Another trip to court for Oracle?

Oracle’s case against Google for infringement on Sun Microsystems patents may have just got a whole lot stronger. Florian Mueller, a top software patent expert, has written in a blog post, saying six files show “the same pattern of direct copying.”

Mueller found this incriminating evidence when examining the Java code used by Google for developing the Dalvik virtual machine used in Android. Up to this point Google has denied the seven patent infringement charges related to Dalvik – and requested that the copyright infringement claim be dropped.

Ironically, these ‘new’ files are even more relevant than the ones Oracle presented as an exhibit in the trial. The six files apparently contain code used in the most recent Android updates. There is potentially more trouble for Google as Muller found warnings on 37 files – “proprietary/confidential,” and a copyright notice file that said, “do not distribute” on code that Google used.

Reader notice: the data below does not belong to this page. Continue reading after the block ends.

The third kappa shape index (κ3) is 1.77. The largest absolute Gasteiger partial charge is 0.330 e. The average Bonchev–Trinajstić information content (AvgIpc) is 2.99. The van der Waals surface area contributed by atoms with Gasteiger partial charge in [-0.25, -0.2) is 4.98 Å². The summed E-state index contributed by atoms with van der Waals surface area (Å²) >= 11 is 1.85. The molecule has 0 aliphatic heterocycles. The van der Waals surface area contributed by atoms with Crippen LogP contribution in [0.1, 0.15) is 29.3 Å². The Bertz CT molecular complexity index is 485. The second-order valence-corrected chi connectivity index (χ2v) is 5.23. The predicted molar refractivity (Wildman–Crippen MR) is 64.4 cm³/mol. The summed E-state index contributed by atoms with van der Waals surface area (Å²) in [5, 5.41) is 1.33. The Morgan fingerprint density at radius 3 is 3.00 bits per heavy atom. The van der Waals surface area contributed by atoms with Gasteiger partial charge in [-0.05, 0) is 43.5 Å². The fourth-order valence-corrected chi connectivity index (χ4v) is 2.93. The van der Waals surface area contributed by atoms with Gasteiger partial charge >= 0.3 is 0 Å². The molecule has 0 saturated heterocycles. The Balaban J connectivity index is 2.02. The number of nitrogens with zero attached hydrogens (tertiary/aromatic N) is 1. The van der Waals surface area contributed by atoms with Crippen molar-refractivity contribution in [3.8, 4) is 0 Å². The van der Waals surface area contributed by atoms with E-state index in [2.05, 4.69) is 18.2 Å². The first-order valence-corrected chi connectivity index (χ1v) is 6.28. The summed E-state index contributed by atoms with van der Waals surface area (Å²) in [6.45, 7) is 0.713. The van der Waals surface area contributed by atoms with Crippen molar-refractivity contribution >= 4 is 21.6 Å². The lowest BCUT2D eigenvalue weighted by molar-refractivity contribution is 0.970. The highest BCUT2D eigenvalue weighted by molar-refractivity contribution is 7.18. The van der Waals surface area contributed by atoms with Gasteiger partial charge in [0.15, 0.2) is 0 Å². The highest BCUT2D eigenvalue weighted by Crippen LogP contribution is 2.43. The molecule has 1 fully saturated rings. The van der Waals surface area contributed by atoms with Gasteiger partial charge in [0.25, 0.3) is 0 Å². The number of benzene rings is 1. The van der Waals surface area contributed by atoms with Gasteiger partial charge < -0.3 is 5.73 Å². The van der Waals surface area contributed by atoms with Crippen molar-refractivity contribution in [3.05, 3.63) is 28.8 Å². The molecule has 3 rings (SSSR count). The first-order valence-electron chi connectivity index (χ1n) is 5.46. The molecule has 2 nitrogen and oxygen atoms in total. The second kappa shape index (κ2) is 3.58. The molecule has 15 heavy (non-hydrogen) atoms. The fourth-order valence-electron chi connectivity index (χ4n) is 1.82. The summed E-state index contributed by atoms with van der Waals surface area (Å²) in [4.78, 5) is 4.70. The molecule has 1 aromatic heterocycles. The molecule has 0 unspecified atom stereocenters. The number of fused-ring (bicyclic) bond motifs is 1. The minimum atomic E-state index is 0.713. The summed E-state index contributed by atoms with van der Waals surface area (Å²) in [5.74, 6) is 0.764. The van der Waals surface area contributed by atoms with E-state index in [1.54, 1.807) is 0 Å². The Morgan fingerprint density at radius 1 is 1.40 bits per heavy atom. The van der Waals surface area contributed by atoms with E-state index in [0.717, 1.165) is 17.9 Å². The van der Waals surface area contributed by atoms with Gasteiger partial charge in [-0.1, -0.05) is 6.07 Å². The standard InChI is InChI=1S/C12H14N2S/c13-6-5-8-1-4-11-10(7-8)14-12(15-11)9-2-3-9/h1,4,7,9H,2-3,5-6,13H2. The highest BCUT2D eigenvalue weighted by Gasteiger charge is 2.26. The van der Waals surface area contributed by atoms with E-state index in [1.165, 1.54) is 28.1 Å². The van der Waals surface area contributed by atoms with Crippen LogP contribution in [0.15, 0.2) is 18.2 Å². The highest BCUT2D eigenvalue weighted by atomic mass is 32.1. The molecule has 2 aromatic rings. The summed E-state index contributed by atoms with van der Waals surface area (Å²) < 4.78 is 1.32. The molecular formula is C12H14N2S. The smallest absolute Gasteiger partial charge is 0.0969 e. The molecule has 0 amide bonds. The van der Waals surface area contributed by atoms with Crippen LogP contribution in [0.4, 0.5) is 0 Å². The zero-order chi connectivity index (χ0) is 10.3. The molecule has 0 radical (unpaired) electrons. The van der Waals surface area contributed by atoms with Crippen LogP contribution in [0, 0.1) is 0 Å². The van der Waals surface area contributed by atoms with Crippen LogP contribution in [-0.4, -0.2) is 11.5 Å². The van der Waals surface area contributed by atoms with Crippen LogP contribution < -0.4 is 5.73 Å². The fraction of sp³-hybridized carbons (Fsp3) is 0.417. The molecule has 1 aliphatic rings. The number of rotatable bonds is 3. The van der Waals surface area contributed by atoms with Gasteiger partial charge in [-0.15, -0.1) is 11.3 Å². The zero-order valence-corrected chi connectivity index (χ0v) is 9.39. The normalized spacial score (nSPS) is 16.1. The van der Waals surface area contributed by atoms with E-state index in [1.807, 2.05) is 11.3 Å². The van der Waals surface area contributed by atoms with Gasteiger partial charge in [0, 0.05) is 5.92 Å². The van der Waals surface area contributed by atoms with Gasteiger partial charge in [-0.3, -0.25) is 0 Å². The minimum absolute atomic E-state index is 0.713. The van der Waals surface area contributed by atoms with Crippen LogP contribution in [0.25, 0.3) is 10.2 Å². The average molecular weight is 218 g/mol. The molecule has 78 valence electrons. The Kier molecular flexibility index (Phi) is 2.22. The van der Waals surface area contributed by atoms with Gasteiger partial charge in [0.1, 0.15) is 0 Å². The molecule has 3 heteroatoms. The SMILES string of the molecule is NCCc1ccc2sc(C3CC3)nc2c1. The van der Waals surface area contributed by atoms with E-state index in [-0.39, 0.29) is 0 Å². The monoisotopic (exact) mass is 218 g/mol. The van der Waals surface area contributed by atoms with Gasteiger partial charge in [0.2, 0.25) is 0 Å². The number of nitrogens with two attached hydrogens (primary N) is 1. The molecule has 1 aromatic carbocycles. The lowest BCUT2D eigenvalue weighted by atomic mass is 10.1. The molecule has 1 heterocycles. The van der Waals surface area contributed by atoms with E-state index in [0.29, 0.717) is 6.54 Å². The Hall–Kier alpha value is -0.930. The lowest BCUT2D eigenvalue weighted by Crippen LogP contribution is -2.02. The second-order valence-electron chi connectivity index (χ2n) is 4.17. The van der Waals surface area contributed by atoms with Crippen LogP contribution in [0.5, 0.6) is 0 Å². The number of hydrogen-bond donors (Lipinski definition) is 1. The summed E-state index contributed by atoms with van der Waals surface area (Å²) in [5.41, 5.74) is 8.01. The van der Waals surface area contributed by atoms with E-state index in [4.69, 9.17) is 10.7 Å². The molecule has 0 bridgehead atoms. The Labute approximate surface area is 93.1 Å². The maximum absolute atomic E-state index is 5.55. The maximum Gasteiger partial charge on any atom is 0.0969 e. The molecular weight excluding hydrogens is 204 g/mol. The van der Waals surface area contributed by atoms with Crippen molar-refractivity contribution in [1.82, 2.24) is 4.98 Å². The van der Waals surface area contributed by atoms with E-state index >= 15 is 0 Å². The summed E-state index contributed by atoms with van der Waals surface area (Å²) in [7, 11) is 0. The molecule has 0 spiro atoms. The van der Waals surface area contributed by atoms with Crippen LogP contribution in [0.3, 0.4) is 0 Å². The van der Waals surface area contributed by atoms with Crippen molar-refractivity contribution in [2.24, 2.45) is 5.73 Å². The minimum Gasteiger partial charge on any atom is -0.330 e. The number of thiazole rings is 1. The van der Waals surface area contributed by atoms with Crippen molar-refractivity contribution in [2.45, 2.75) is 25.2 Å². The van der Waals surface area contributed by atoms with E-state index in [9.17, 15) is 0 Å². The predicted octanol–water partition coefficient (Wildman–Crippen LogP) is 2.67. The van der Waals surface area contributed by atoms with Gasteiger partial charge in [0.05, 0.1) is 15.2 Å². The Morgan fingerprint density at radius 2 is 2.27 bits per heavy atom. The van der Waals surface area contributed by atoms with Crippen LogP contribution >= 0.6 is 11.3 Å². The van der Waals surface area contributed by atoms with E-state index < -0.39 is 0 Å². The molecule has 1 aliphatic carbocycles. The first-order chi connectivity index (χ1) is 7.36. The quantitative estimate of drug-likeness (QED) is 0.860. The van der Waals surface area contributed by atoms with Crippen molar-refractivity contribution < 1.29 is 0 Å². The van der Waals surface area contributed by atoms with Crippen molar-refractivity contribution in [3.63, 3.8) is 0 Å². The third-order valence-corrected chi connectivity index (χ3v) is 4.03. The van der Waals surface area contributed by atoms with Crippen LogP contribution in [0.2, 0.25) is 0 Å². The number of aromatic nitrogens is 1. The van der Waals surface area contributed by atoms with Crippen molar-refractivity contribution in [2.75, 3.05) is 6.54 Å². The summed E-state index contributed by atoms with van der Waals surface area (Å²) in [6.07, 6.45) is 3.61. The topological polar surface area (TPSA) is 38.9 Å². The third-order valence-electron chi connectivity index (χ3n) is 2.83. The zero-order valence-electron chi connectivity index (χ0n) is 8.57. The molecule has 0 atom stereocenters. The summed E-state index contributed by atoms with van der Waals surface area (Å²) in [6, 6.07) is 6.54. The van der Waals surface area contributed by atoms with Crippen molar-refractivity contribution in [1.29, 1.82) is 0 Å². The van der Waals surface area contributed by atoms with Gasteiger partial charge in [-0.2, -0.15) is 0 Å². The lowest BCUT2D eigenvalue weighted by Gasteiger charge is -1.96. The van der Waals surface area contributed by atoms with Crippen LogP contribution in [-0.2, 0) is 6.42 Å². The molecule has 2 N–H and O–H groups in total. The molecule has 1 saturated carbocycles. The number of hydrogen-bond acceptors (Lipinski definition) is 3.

“Unless Google obtained a license to that code (which is unlikely given the content and tone of those warnings) this constitutes another breach,” he wrote.

Mueller sees this is all good for Oracle. “In light of the evidence I found I believe some commentators grossly overrated Google’s defence when they interpreted it as accusing Oracle of manipulating or manufacturing evidence,” he said.

Oracle has barely ‘presented the tip of the iceberg’ it may seem – but where does that leave Google? Gasping for air?

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Chris Baker is the Global Sales and Marketing Director responsible for the expansion of Calsoft Enterprise Solutions internationally. Formerly co-owner of acquired business, Inatech, Chris has been responsible for developing and promoting the company’s position as a specialist in Oracle solutions within the global IT industry. Chris co-founded Inatech in November 2002 merging with Calsoft in 2008. In a career spanning 23 years, Chris has held influential positions at Accenture, Easams, and Marconi. He was a Member of the Oracle UK Consulting Board during his time at Oracle Corporation UK, where he spent 15 years. Chris has a Higher National Diploma in Computing Studies from Farnborough College with distinction.